Originally Posted by fernando
Obrigado pelas suas palavras, Filipe
I have just disassemble the barrel; a long story it tells.
Evidence that, as per professor Daehnhardt's appreciation, its ignition orifice has been drilled to lodge a percussioon 'rubber' and later welded back into a flintlock touch hole.
Visible also the faded assembly marks and smiths poinçon; and the traces of having had a seconf fixation to a prior stock.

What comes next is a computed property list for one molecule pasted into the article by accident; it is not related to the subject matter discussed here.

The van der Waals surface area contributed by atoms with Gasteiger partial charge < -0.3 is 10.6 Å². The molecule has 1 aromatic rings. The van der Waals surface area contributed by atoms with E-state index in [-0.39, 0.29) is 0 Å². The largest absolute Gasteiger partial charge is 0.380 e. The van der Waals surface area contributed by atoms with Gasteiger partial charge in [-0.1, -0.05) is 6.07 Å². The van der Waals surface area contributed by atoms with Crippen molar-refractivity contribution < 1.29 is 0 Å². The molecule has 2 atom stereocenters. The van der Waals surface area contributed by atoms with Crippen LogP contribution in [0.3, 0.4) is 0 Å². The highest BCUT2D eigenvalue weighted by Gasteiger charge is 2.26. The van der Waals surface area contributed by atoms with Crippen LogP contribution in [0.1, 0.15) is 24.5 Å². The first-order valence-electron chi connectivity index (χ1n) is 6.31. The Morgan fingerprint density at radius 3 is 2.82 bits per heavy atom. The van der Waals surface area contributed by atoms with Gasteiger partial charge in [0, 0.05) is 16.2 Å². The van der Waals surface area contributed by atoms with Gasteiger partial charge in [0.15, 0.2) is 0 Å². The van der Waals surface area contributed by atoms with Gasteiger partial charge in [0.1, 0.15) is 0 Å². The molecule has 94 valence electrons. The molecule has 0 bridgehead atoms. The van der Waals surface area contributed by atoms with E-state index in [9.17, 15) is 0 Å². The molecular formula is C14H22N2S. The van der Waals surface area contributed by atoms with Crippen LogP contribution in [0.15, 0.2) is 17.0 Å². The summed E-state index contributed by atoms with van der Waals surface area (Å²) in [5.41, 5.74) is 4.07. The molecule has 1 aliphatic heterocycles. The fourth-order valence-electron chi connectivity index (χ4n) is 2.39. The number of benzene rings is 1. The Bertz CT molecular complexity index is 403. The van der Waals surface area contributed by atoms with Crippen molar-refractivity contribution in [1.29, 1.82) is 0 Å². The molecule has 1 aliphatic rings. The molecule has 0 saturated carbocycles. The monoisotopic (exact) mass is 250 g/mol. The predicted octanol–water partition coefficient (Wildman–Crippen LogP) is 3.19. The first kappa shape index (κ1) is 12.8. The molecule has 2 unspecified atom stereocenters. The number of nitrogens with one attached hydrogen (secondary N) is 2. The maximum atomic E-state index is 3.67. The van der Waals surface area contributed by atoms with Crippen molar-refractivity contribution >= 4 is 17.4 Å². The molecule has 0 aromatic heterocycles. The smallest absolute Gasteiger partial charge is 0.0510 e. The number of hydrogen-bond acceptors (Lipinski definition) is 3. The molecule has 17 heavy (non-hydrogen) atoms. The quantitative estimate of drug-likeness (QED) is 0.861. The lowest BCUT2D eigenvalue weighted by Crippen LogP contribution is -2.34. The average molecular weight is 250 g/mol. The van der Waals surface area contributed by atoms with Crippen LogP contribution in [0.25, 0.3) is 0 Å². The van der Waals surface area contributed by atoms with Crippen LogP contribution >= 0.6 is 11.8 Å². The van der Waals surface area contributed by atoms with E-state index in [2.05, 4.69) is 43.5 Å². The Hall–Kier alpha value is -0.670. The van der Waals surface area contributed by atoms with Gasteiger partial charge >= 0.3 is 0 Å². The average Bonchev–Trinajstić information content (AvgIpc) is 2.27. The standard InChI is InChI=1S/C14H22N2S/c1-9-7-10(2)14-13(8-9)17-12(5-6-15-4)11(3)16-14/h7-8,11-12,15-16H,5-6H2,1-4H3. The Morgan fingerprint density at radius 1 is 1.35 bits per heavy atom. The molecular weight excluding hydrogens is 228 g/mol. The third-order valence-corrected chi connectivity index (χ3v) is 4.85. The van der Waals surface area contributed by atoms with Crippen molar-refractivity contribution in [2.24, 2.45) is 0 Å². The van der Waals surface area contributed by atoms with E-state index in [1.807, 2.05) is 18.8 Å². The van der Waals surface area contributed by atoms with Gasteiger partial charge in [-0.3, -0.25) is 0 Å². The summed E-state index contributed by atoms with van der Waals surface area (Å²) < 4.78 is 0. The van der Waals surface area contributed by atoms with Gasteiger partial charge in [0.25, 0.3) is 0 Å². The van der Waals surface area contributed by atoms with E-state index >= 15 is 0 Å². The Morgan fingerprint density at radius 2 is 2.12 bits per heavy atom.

OK, yes, you can see where the barrel had a percussion bolster at some point in it's life, then removed. The captive ramrod was probably add when the barrel was converted to percussion.
I'm going to speculate that the barrel and lock were originally from two different guns. And at some point back in the period a new stock was made to accomodate both the barrel and lock. It appears the stock has less wear than the lock and barrel.
For sure, this gun - or at least the lock and barrel - have seen a lot of action. It seems the gun was assembled from various loose parts that were available at the moment. What a story this gun could tell.